While forensic analysts strive to make their findings as accurate and objective as possible, they are often subject to external and internal factors that might bias their decision making. Researchers funded by CSAFE created a practical tool that laboratories can use to implement Linear Sequential Unmasking-Expanded (LSU-E; Dror & Kukucka, 2021)—an information management framework that analysts can use to guide their evaluation of the information available to them. LSU-E can improve decision quality and reduce bias but, until now, laboratories and analysts have
received little concrete guidance to aid implementation efforts.
Forensic Science International: Synergy
17 January 2022
Identify factors that can bias decision-making.
Describe how LSU-E can improve forensic decision processes and conclusions.
Present a practical worksheet, as well as examples and training materials, to help laboratories incorporate LSU-E into their casework.
TYPES OF COGNITIVE BIAS
Cognitive biases can emerge from a variety of sources, including:
Figure 1. Eight sources of cognitive bias in forensic science (Dror, 2020)
COGNITIVE BIAS IN FORENSIC SCIENCE
As shown in Figure 1, there are many potential sources of information that can influence analysts’ decisions. Of particular concern is suggestive, task-irrelevant contextual information (such as a suspect’s race, sex, or prior criminal record) that can bias analyst’s decisions in inappropriate ways.
In one famous example, FBI latent print analysts concluded with “100 percent certainty” that a print linked to the 2003 Madrid train bombing belonged to a US lawyer, Brandon Mayfield. It transpired that these analysts were all wrong—that was not Mayfield’s print. Mayfield was Muslim, which might have biased the analysts given the strong, widespread attitudes towards Muslims post 9/11. Also, Mayfield was on the FBI’s “watch list” because he provided legal representation to someone accused of terrorist activities. Combined, these facts led to confirmation bias effects in the analysts’ evaluations and conclusions about Mayfield’s fingerprints.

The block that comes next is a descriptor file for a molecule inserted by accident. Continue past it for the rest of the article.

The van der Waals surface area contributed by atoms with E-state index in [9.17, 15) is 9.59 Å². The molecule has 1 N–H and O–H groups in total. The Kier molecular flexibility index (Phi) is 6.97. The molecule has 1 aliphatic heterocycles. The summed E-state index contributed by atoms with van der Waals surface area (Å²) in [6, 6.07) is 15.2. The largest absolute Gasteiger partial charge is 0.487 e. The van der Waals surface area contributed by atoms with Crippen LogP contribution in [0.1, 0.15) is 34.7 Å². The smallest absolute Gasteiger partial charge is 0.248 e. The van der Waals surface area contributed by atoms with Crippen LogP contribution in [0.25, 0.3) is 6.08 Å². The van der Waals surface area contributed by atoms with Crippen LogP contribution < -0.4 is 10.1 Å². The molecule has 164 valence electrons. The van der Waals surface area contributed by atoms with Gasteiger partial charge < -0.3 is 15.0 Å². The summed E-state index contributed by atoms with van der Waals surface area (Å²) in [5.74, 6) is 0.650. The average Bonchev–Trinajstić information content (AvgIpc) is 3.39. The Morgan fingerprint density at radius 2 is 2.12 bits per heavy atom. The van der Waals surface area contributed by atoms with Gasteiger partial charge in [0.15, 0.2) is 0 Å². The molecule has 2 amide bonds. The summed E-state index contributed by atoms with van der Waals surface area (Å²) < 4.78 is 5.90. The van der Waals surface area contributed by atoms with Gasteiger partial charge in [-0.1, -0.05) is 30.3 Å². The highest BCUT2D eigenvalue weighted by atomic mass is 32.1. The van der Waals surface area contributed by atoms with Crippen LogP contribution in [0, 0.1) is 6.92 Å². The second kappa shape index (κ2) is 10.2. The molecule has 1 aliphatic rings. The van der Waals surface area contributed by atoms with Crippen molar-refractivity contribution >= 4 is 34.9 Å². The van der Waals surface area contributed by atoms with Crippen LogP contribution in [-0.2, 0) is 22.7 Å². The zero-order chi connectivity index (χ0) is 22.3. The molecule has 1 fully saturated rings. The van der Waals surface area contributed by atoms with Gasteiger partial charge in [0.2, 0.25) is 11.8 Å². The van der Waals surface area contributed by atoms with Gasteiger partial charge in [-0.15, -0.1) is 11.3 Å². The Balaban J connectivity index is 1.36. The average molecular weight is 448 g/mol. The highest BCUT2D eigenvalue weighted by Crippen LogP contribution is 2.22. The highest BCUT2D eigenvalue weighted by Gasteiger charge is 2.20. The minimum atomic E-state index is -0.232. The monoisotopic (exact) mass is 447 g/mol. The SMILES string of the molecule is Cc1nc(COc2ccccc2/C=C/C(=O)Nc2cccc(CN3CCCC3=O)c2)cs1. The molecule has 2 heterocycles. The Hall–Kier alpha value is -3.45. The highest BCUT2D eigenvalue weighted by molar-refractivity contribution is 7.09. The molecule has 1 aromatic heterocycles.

LSU-E AND INFORMATION
LSU-E is an approach information management which prioritizes case information based on three main criteria:
How strongly the information might dispose an analyst to a particular conclusion.
The extent to which the information might be interpreted to have different “meanings” from one analyst to another.
the degree to which the information is essential to the analytic task itself.
IMPLEMENTING LSU-E IN
Quigley-McBride et al. have created a practical worksheet for laboratories to use when assessing new information.
First, the user specifies the information in question and its source
Second, they consider the three LSU-E criteria, and rate the information on a scale of 1-5 for each criterion
Finally, they describe strategies to minimize any adverse effects the information may have on the decision-making process
Focus on the future
Ideally, LSU-E procedures would be applied before the information reaches the analyst. That said, it is still effective when used at any point in the analyst’s workflow and can help analysts become aware of information that can inappropriately influence their work.
In addition to benefits for analysts, implementing LSU-E could help jurors evaluate the reliability of forensic expert testimony. This would not only encourage healthy skepticism among jurors, but could bolster an expert’s credibility by providing documentation of methods used to evaluate and mitigate potential biases in their decisions.